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This is a surprising and unique collaboration between a large coffee company (Nescafé) and an independent specialty coffee roaster in Manchester (Grindsmith Coffee Roasters), whose coffee shops I can certainly recommend.
Nescafé have had huge success with their Azera range already and claim that this is UK and Ireland’s first craft instant coffee. However, I would say others in this list (Notes and TrueStart, for example) have long been using specialty grade coffee to make their instant coffee too.
The instant coffee itself uses a blend of Brazil and Colombian coffee. The powder is fine in texture and light in colour. If you like a strong and bold chocolaty coffee, with a slight bitter finish, then this is one for you.
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If you are a fan of flavoured syrups or sugar in your coffee, then this is a great option. There are plenty of flamboyant flavours to choose between, from Apple Cinnamon to Sticky Toffee Pudding, Cookies and Cream, Chocolate Orange and many more! The coffee comes in small 50g glass jars holding chunky coffee granules that make about 25 coffees.
I tried the Hazelnut Instant which has a very strong, sweet and hazelnut aroma. It tastes just how it smells: sweet and nutty! It’s personally a little sweet for me, although it is vegan as well as being sugar-, nut-, gluten-, wheat- and dairy-free. Different milk options would work well and add another dimension to this coffee.
If you are a bit adventurous, a coffee newbie with a sweet tooth or want to experiment, have a look at the whole Beanies range.
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I have long been a fan of Notes, based in London, so I was looking forward to trying their instant coffee. It is processed in partnership with Voila, a high-end American specialty coffee company who were one of the first to perfect sophisticated technology to produce high-quality freeze-dried coffee.
Notes offers two origins (one from Honduras, one from Brazil). The slim, appealing packaging has a neat flip lid with five dainty sachets of coffee inside. The coffee itself didn’t disappoint. The granules are powder fine so dissolves, well, instantly! The aroma is very similar to freshly ground coffee and when you add hot water, there is no bitter or bubbly crema that forms like on cheaper instant coffee products or where ground coffee is added. The taste is clean and delicious, like drinking a freshly ground filter coffee.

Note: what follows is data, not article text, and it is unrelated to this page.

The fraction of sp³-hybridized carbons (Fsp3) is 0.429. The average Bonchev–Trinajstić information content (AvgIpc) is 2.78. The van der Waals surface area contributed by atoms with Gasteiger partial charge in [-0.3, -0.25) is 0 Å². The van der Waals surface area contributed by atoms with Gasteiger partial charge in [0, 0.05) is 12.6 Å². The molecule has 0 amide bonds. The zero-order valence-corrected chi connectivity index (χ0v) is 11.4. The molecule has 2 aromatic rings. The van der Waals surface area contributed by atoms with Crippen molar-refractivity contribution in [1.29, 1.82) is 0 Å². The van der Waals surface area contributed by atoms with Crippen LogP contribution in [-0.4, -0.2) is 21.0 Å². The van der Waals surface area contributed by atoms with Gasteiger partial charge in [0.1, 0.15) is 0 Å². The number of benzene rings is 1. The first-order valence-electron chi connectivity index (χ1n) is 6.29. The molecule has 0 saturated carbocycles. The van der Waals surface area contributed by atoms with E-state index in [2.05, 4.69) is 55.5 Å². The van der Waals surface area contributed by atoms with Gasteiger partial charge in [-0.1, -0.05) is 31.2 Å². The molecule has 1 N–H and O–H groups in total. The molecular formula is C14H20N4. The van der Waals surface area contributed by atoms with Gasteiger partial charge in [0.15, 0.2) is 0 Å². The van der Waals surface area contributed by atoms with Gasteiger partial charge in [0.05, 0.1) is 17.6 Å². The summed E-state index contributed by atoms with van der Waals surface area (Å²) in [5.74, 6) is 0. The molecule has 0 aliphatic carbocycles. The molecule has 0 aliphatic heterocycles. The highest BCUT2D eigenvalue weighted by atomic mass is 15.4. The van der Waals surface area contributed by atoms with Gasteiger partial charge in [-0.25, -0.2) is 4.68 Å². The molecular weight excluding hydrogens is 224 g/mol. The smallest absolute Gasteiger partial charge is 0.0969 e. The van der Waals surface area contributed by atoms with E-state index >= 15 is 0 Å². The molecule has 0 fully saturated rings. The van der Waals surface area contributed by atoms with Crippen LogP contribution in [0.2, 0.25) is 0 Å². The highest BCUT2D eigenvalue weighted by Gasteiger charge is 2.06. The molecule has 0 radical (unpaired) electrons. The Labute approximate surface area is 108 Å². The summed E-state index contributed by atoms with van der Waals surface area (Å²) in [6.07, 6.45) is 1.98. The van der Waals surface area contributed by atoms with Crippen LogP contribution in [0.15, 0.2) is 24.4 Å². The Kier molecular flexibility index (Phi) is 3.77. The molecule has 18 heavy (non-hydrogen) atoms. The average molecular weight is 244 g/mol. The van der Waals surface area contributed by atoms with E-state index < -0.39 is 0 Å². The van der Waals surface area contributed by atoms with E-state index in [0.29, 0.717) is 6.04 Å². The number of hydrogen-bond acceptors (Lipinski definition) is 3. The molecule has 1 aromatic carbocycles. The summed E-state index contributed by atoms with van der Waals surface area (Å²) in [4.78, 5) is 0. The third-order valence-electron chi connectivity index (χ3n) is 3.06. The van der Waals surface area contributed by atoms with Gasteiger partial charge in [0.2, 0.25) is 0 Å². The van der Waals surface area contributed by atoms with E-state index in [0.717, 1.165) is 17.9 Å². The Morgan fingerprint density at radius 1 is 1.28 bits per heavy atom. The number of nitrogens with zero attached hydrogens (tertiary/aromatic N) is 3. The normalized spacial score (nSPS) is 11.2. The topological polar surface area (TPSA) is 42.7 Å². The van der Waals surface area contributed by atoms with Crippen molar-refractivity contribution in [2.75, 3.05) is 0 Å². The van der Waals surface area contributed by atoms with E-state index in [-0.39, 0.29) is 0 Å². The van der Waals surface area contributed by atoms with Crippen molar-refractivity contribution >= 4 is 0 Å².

Because of the price, I wouldn’t recommend this as an everyday coffee, but I would suggest keeping a packet in the cupboard for an instant coffee treat. The coffee quality and the minimal, efficient packaging makes it very portable. I’m impressed by this instant coffee and I’ll likely be taking a few sachets with me when I travel.
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Artisan Coffee has a classy range of coffee bags that all have bold and evocative names like ‘The Genius’, ‘The Smart Cookie’, ‘The Big Shot’, ‘The Heroine’ and more, that refer to their taste profiles. Whilst not strictly instant coffee, these are pretty much instant to brew and match instant coffee by needing no equipment.
These coffee bags have ground coffee inside them, so work similarly to teabags and are also similar in size (about 7.5g), but with coffee inside. They are priced similarly to fresh ground coffee at around £7-8 per box of 20. I found the taste to be similar in strength to tea, mild and pleasant – so it’s not a heavy cup of coffee which you might need in the morning, but a perfect light afternoon or evening cuppa. There is an extensive tasting collection if you want to try all the flavours out, and they come individually wrapped, which makes them a convenient option to take camping or away on short trips. It would be great to see these in hotels and accommodation in addition to the vast teabag selections usually on offer.
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Faff coffee bags live up to the claim on the packet – #nofaff.
The bags are large (double the size of most other coffee bags), holding about 15g of coffee each. A box comes with 15 bags packaged in a sealable coffee bag that visually looks like a bag of fresh coffee. The bags are compostable but not individually wrapped so it’s not convenient if you want to take one or two away with you.
I was impressed by the strong taste and full flavour of the Guatemalan coffee brewed from the bag. The taste was the closest we tried to a filter coffee made with fresh ground beans, but without the equipment.
This fun and bold brand is definitely a good option for the coffee lover who wants fresh coffee but not all the faff of making it in the morning.